I opened that book with that statement, and I am referring to it today because I am thinking about those days again. I lost that house on January 27, 2007. I had lived there almost four years. It was my safe place. It was where I could go to escape from the pressures of the world…and the memories of a broken marriage and the failed dreams that come with that. It was were I was rebuilding my life again. It was where I could hear the click of the latch when I walked in at night and the sound somehow meant the wolves had to stay on the other side of the door…at least for the night. I could sink down into my favorite chair, turn on the TV or read a book…or write one. I could tend my garden or tend the horse or photograph deer and turkey or go for a walk in my woods. It had nooks and crannies I could find in the dark. My kitchen smelled like my grandmothers “red gravy” and my clothes smelled like fresh air…because I am probably the only 6’ 4” 250lbs former college hockey player who likes to hang out his laundry.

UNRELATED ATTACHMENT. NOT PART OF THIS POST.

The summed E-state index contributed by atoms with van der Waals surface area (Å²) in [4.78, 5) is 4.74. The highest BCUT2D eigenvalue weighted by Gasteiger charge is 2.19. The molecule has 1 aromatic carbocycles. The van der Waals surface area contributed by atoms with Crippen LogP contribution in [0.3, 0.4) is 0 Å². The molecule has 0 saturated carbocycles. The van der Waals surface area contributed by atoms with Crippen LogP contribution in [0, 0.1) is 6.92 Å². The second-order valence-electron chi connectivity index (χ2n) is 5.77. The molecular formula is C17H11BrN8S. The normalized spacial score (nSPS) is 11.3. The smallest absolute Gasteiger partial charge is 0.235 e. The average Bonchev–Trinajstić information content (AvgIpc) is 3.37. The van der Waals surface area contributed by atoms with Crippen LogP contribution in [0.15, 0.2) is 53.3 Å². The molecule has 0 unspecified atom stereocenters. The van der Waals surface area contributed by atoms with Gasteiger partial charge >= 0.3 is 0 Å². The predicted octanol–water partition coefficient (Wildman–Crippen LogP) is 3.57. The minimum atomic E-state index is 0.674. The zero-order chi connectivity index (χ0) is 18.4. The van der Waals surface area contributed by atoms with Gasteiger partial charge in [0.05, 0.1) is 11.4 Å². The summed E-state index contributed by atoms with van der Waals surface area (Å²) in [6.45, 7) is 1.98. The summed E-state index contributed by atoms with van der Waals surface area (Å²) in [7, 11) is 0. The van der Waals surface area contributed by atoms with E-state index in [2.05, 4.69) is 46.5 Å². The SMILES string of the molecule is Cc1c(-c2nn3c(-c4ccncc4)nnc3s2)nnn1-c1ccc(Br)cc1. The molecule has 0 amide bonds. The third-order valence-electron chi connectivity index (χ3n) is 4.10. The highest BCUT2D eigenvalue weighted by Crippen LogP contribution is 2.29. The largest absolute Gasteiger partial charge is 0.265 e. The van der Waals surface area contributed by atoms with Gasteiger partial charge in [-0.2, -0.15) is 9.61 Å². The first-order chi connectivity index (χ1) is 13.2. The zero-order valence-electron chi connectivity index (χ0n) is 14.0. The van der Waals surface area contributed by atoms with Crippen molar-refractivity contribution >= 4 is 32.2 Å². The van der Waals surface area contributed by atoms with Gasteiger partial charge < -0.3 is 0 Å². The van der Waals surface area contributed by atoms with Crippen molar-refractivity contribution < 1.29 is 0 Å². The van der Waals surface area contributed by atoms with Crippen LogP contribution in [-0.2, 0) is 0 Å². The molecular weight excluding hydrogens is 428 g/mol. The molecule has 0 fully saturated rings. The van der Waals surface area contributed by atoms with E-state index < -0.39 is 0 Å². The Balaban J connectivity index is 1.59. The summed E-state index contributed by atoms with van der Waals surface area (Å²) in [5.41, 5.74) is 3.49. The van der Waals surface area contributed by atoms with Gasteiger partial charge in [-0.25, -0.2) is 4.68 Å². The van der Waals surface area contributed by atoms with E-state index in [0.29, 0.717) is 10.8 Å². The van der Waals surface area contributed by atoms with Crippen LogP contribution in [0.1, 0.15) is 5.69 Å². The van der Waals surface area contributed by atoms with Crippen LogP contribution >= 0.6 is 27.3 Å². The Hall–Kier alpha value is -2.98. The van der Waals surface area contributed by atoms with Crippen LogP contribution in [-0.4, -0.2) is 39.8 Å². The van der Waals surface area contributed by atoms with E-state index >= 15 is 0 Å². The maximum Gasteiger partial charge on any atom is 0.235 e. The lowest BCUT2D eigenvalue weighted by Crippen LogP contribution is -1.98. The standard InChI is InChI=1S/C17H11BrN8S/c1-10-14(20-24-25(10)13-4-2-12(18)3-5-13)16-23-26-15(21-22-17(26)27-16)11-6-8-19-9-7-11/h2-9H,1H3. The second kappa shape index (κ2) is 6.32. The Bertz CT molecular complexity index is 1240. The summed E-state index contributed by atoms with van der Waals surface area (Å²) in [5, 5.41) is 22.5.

It was my one special place in Tennessee. I have special places back home…Battery Park, The Vet, CBP, Beaver Valley, Ocean City MD, The Chesapeake…but in Tennessee, after (at that point) 10 years of residence…this home was my only “special place”. That was enough for me. I loved my workshop, where I made furniture or tuned up my car.  I loved those two Springers dearly.  I loved Giacomo…the cat that convinced me that cats were cool. I loved having Morgan there on alternate weekends and making popcorn on Friday nights and watching Cartoon Network, strawberry pancakes on Saturday mornings, and Nonna’s gravy on Sundays. The only time I didn’t love that house was Sunday night when I came back after dropping her off at her mom’s.
I loved spending two hours cutting the grass on my riding mower. I loved doing repairs and remodeling. I loved that garden. I think I’m a little like Uncle Franny in that way. Mostly…I just loved having a real home. A place where I was safe and could be myself.